Television and the media in general have an inglorious history of portraying people who live with disability as pitiable, sinister even; a curiosity or a burden, unable to participate in daily life.
Thankfully, such stereotypes are fading in the face of scripts that portray a more modern sensibility. One such show is Atypical, a coming-of-age sitcom that follows Sam – a sweet and smart 18-year-old on the autistic spectrum – as he searches for love and independence.
In this Netflix global original, which is available from Friday, the English-born Canadian actor Keir Gilchrist spins viewers in a fresh direction as he learns all about dating and other rituals of adulthood, on a funny but emotional journey of self-discovery.
Meanwhile, the rest of his family grapple with waves of change in their own lives.
While Gilchrist doesn't share Sam's autism, his character laments: "I'm a weirdo. That's what everyone says. Sometimes I don't know what people mean when they say things.
"Girls don't really notice me at all, and I'm not great at picking up signals. Sometimes I wish I was normal."
At its core, the series embraces the huge question teens face – what does normal really mean?
"The theme of Atypical is that no one's normal, But Sam's probably the most normal one of all of them," says show creator Robia Rashid. "One of the cool things about Atypical is that this is a guy who's just like all of us."
Jennifer Jason Leigh, who plays his fretful mother Elsa, sums up her TV son's dilemma: "Sam's coming into his independence... He wants a girlfriend.... Keir is really perfect. He never gets cute with it.… You feel like he's very much in Sam's shoes."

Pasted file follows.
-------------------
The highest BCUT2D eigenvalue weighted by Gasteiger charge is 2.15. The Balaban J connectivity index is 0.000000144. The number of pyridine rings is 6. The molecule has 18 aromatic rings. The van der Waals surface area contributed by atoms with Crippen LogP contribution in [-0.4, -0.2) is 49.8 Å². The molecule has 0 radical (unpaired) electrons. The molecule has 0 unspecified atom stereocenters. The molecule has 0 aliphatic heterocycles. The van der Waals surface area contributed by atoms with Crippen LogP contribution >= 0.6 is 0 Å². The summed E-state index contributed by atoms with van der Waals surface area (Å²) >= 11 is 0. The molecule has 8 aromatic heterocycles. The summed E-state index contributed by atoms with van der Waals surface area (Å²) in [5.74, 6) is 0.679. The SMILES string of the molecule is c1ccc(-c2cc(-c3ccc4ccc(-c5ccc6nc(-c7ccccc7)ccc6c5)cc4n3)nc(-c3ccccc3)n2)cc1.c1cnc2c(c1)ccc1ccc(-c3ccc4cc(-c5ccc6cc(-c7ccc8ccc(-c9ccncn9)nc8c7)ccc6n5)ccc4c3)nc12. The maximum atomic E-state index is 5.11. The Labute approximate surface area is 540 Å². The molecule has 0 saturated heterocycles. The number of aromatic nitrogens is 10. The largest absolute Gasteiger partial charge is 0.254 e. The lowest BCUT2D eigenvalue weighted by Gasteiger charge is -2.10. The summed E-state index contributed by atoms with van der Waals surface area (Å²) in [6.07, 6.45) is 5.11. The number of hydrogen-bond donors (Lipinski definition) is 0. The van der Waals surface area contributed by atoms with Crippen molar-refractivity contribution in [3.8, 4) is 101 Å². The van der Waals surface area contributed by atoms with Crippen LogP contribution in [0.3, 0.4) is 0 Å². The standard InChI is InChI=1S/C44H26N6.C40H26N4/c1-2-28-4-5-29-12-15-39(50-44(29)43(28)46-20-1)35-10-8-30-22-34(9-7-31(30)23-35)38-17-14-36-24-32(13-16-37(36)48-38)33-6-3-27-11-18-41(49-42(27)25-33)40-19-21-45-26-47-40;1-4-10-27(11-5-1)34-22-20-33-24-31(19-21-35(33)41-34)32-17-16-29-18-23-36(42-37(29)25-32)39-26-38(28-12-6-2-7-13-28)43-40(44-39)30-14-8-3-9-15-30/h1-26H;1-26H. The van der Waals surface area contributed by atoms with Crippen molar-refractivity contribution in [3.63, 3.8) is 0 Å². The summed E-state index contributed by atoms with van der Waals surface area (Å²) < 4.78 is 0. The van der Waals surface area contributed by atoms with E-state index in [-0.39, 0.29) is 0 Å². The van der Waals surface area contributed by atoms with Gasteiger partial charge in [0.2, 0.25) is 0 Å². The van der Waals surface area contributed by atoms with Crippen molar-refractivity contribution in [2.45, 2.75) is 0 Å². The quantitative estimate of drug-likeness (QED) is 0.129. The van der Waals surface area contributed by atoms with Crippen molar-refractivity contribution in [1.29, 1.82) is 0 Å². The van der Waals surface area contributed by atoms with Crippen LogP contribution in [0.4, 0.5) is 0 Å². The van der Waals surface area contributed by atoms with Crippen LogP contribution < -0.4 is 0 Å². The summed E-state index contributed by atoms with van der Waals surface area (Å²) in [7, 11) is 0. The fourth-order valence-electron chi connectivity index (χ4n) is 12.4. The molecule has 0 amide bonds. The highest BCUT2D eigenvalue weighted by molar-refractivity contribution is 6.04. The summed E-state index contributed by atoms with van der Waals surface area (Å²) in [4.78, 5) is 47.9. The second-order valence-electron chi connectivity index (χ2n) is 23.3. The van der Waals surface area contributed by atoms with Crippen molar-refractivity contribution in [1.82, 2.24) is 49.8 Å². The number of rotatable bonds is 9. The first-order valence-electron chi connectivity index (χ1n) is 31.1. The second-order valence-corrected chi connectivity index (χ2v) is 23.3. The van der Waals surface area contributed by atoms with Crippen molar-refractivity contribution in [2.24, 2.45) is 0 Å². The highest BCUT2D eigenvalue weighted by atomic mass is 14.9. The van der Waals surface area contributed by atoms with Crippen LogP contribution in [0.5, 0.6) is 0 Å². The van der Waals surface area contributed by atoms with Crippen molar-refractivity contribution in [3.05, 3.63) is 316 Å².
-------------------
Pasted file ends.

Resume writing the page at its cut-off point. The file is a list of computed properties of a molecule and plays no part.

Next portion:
Over eight episodes, Sam discovers the awful truth – that nobody is normal, with the help of his loving family, which also includes his father Doug, played by Michael Rapaport, and his protective younger sister, Casey (Brigette Lundy-Paine) who goes so far as to write his online dating profile.
"Sam's honesty is the most relatable part of him," says Gilchrist, 24.
"Most people will relate to the way he puts into the words the difficulties [of] dating. The way he describes some situations is basically how everyone feels, but most people don't actually put it into words."
To get the medical science and the family story right, Rashid says she consulted with a California State University professor who works with the Center for Autism Research and Treatment in Los Angeles.
"Atypical goes deep into the magical world of the mind of someone with autism," says Lundy-Paine. "So much of the show is told from inside Sam's head. So it's this treasure trove of experiences."
This is in marked contrast to the early decades of television, where all too often TV producers and writers took the lazy shortcuts of relying upon disability as a character trait, plot device or for atmosphere – using the disabled as the "hook" into the story – and viewing them through their impairment.